Whilst blogging about my recent trip to Stockholm, I briefly mentioned that I had my eye on a fabulous 1950’s silver bracelet. I have a thing for anything 1950s because mid-20th century style tended to be minimalist or space age looking (usually referred to as atomic jewellery). Atomic jewellery featured starbursts and flying-saucer shapes. You can check out what I mean by looking at these Google images.

With a UN colleague, I was visiting the old part of Stockholm. We wandered down some side streets and I spotted a small jewellery store. In the window were some promising-looking silver pieces so in I went and immediately clamped my eyes on a silver bracelet with milky lavender-coloured moonstones.

I think you have to be very careful these days when buying precious or semi-precious gemstones. Amber, for example, is easily faked using plastic and colourants. So unless you’re an expert, you could end up with synthetic amber. Same with moonstones. True moonstone has a lovely blue or white iridescent sheen and should change in colour under different lighting. Fake moonstones will always have the same opaqueness or translucence. A jeweller once told me that real moonstones are quite cool to the touch, whereas fake ones are room temperature. A lot of jewellery these days passes off opalite as moonstone and amethyst can be heat treated and passed off as citrine. Quartz points often come from China and are made from slag glass.

If I were to buy a piece of jewellery with amber, moonstone, citrine or amethyst for example – I would be buying antique as there’s less chance of it being fake. In fact, a few years back I pounced on a spectacular citrine cocktail ring from the 1950s. It’s much paler than the rich or bright yellow citrines that you can buy these days, which are often heat-treated.

So when I spotted this gorgeous modernist silver bracelet, with UFO-style shapes embedded with moonstones, I had to mentally gather up all the knowledge I’d accumulated on fake gemstones. I’m certainly no expert but I asked the jeweller if I could look at the bracelet in all different lights (to see how the moonstones changed colour). He was very accommodating. I investigated the hallmark and asked him to show me in the Swedish silver hallmark book the hallmark for Alton (a leading Swedish silver jewellery design company first registered in the 1940s and located in Falköping). The jeweller had dated the bracelet to 1956.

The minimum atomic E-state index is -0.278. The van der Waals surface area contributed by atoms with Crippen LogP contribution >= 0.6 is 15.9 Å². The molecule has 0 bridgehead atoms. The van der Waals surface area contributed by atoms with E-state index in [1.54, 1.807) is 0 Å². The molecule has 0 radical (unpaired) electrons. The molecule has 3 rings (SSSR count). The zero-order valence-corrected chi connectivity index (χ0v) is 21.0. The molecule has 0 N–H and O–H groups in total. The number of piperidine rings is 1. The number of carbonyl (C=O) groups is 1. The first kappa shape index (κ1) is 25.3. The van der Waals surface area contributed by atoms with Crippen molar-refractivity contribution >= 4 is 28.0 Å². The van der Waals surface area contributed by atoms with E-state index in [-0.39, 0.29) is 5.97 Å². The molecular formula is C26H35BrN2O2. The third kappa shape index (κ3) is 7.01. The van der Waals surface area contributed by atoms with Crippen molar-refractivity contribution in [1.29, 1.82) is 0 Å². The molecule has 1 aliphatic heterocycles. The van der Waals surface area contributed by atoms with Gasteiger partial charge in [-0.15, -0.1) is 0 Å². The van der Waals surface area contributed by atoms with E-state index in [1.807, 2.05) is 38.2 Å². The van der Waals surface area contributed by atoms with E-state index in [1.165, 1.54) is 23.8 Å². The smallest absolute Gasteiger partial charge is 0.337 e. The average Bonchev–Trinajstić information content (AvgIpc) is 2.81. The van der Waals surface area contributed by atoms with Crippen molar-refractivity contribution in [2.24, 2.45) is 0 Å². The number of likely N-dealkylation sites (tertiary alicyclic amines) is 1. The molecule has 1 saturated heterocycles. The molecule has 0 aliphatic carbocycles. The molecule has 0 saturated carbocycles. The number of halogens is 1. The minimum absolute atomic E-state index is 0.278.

I decided I needed to go back to the hotel and do a spot of quick internet research before purchasing. I wanted to check out similar Alton designs and research the hallmark more, as well as remind myself of how to spot fake moonstones. The next day, I was pretty convinced I was dealing with an authentic mid-20th Century Swedish piece and returned to the shop, dragging my UN colleague along.

After a bit of haggling (which I noticed the Swedes don’t really like) I bought the bracelet for 1,150 Swedish Krona or around NZ$200.00 (well, actually at the time I pounced, the NZ dollar was stronger, so it was around $198.00). The original price was 1,250 Krona. I recently saw another mid-1950’s Alton bracelet on eBay going for US$220.00 or around NZ$267.00 and it was nowhere near as beautiful nor did it have moonstones. So I think I picked up a good deal and I just love the moonstones and bracelet.

1956 Alton Swedish silver bracelet with moonstones.

Back of bracelet – wonderful workmanship!

Alton hallmark.

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